The holiday break is behind us and enterprise IT departments are fully back into the swing of things, looking forward to another fun-filled year of IT challenges and wondering what technologies will hold the keys to business success in 2007. One such technology that the IT world can expect to hear much more about in the coming months will be IP video.
Web sites such as Youtube and Yahoo and Google’s video sections are proving that — finally — the video component of the familiar voice, data and video concept is deserving to be mentioned in the same breath as the others.
In previous years, network bandwidth simply wasn’t wide enough to allow the smooth flow of the intensive traffic that characterizes video. It was usually delivered in a choppy style, the result of countless dropped packets on the way from server to desktop. While it was OK for the Web pages of home users or in other situations where a business’s reputation wasn’t on the line, the thought of using video to any large extent in a corporate setting was not given serious consideration.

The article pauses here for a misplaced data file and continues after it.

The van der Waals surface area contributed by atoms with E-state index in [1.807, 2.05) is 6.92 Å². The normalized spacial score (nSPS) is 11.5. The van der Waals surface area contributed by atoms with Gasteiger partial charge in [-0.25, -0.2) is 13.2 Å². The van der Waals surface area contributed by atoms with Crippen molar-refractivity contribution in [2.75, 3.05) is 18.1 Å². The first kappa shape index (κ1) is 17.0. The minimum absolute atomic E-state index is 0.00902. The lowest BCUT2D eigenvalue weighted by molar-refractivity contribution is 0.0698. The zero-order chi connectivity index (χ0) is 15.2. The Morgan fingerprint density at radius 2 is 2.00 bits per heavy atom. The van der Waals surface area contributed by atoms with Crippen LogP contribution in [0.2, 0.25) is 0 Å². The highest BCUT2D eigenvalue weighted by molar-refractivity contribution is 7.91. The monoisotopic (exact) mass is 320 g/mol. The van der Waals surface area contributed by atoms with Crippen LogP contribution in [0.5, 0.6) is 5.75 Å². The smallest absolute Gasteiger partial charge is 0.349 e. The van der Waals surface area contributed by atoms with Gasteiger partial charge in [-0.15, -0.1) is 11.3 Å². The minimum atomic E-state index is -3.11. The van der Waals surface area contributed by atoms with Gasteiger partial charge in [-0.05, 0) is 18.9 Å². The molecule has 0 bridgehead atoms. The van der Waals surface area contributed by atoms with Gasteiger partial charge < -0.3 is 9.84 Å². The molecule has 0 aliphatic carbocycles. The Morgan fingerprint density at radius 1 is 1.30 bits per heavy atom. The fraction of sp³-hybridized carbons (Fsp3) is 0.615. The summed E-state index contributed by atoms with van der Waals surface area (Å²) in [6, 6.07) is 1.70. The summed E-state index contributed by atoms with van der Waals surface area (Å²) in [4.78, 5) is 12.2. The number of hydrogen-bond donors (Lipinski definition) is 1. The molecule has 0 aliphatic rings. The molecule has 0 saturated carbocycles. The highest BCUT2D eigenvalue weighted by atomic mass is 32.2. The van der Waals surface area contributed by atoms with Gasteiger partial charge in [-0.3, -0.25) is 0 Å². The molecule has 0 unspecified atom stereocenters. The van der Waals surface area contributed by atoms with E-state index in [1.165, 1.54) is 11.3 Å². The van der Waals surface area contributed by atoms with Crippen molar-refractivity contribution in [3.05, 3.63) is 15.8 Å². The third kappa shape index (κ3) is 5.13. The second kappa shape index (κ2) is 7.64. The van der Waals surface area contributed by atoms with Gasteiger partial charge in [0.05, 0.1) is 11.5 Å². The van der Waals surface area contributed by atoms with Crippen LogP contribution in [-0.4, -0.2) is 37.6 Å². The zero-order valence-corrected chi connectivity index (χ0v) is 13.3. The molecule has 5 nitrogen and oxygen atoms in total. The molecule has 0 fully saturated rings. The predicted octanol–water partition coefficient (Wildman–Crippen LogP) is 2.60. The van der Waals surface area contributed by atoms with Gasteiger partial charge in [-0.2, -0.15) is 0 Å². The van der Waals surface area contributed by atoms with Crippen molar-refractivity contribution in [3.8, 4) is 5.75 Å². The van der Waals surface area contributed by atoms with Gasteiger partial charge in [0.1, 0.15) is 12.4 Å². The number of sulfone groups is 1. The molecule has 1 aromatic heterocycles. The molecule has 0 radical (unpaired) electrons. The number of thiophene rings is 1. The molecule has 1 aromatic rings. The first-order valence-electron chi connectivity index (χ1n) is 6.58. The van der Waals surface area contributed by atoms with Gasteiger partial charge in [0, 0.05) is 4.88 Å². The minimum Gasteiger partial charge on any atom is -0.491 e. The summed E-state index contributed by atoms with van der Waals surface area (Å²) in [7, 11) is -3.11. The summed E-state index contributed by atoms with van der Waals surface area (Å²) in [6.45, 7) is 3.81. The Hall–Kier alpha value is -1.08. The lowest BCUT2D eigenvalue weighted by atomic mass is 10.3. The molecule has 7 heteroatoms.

The world at the beginning of 2007 is a different place, however. Without warning, sometime in the recent past, the bandwidth has caught up to the application in a big way, to the point where video has become a mainstay of the present Internet. We can expect this trend to continue, with the Net taking on a decidedly more animated look as companies and organizations of all sizes decide that talking heads are better than static ones.
The spread of video won’t be limited simply to corporate marketing tools or the increased sophistication of sites like Youtube, either. IT managers can expect to see the further spread of video traffic into spam e-mail messages, as fraudsters and other troublemakers clog networks with embedded videos. Don’t think for a moment that spammers aren’t plotting ways to deploy all kinds of irritating and offensive video spam messages, similar to the text- and image-based ones they’ve already inflicted upon the world’s networks.
We knew that, eventually, the technological limitations that were preventing video from becoming an integral part of the online experience would disappear, allowing this type of traffic to redefine what it means to access the Internet. Observers can now expect the advances made around video in 2007 to give us a clearer picture of just what that experience will be like — for better or worse.